by Yuri Olesha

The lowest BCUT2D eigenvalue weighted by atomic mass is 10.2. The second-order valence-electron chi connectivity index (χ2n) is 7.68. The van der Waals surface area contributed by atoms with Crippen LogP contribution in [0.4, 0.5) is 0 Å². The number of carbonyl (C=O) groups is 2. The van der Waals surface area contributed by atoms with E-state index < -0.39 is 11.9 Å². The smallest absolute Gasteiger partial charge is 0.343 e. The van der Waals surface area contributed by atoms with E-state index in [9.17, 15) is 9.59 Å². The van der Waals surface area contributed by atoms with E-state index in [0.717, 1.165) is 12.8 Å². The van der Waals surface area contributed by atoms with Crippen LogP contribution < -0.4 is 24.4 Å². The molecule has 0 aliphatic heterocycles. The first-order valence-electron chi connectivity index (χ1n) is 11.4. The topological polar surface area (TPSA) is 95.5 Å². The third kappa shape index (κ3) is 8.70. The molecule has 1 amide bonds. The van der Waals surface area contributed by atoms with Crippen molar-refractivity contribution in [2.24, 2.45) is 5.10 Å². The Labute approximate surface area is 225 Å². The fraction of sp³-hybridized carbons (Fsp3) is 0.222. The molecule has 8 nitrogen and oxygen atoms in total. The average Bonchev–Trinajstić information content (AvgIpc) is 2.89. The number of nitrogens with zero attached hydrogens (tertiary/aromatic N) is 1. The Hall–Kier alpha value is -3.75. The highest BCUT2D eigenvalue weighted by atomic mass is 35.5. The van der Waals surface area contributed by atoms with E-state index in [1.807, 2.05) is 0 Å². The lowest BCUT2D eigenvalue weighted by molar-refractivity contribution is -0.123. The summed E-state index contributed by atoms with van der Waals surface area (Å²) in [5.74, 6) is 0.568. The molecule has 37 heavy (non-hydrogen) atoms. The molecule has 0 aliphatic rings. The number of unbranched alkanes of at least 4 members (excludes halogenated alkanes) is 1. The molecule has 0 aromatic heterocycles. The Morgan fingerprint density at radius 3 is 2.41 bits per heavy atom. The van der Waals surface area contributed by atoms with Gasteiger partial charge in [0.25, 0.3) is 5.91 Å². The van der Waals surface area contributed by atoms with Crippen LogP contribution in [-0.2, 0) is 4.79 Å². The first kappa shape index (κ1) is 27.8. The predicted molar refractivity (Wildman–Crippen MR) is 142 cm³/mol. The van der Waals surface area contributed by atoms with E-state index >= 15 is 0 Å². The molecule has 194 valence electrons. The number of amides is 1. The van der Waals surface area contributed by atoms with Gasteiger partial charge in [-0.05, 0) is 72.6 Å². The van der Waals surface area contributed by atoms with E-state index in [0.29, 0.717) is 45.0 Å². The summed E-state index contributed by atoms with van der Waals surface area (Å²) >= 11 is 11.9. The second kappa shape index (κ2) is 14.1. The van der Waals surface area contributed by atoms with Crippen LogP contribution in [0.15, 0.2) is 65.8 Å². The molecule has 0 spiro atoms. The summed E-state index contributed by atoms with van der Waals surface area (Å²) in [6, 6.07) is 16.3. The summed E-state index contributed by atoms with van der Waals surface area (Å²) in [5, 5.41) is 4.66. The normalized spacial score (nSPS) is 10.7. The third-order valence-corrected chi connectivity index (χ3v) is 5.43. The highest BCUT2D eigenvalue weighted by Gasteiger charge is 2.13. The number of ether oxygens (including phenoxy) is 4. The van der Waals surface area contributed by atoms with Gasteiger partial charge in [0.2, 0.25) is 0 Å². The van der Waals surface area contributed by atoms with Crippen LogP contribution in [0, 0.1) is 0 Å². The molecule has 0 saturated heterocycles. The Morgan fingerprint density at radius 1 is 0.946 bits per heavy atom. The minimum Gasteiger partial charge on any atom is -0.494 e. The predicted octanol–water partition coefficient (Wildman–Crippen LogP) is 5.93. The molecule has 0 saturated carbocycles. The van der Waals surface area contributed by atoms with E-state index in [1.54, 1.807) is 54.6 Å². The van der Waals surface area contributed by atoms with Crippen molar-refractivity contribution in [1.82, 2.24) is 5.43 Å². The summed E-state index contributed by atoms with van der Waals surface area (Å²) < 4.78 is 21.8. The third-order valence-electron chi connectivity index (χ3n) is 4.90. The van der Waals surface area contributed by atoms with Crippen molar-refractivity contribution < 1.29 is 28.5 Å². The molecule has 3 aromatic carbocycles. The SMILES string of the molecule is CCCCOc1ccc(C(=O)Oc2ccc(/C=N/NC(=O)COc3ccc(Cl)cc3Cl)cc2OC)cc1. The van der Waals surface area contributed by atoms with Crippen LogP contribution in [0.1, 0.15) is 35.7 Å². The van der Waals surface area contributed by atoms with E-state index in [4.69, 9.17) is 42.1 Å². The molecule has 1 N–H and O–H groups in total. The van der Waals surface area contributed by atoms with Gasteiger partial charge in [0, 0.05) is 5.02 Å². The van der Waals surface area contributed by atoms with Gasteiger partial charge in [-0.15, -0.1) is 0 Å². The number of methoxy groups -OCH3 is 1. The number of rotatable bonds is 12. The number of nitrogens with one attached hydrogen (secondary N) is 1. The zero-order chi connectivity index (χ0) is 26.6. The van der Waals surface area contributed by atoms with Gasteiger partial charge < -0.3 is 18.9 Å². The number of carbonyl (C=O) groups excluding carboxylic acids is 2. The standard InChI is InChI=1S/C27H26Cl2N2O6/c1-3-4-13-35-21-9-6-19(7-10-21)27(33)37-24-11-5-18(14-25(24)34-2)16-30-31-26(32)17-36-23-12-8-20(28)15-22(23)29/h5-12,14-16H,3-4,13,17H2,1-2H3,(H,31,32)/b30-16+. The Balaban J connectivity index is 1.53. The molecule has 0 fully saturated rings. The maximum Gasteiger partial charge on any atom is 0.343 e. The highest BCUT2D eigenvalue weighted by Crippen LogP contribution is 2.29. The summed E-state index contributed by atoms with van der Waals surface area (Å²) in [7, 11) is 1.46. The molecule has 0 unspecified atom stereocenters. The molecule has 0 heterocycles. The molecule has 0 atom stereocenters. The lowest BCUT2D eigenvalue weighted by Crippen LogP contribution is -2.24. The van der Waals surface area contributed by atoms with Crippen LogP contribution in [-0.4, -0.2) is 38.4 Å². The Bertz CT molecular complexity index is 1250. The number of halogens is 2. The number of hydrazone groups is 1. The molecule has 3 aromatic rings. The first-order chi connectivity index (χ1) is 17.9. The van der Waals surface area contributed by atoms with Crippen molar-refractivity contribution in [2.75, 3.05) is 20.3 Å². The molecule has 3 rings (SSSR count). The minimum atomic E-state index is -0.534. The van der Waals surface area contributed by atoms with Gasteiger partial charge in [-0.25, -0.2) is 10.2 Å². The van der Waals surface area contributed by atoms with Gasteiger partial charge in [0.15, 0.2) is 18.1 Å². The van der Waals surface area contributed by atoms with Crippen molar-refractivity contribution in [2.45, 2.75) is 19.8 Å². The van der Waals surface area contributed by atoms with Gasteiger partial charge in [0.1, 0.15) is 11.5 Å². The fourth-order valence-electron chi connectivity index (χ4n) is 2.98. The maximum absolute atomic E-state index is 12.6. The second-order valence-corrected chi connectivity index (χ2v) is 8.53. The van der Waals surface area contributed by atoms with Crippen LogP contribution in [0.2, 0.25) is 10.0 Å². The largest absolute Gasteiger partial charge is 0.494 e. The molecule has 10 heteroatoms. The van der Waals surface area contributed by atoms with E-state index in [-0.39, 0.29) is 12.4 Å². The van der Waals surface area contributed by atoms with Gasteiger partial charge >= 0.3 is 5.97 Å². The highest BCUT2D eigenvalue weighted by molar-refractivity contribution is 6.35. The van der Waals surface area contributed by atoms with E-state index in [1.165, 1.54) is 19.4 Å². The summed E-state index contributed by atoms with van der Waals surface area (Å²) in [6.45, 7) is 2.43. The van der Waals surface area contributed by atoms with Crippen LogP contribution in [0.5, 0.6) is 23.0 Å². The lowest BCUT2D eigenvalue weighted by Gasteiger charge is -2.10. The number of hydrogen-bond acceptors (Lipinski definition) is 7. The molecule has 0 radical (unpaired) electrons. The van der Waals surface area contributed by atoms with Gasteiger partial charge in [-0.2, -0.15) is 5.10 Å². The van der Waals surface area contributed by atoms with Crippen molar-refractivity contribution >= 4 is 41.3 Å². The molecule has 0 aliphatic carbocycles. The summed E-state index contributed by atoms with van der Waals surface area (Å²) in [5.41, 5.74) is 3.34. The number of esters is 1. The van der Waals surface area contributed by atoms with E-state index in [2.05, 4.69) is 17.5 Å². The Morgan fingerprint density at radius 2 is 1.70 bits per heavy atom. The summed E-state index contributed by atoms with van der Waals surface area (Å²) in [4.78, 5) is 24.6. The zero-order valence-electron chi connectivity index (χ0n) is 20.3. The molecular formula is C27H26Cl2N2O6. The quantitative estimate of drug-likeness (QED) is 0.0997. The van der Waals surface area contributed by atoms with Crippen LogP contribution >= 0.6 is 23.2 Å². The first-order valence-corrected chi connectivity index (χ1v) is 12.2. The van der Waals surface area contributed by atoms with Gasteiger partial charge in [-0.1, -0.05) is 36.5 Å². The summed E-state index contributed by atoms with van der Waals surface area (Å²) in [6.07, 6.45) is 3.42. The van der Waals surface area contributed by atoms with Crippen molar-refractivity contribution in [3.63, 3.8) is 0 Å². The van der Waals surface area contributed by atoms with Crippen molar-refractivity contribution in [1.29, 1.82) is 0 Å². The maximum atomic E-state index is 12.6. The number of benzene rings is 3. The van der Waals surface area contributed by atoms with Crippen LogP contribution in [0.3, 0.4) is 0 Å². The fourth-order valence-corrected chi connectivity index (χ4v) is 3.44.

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Yuri Olesha’s Envy, a classic of early Soviet fiction, is everything Shadow of the Wind is not—brutish, nasty, short and hilarious. The novel’s malcontent narrator passes out at a bar and wakes up in the home of an insufferably virtuous Communist Party apparatchik. The Party man’s grandiosity, small-mindedness and sunny confidence—so like bureaucrats (and Student Council presidents) throughout history—provides Olesha with fodder for a priceless satire on post-revolutionary Russia. Olesha’s genius is to push his narrator beyond satire into a darker, subtler meditation on the heart’s perversity.

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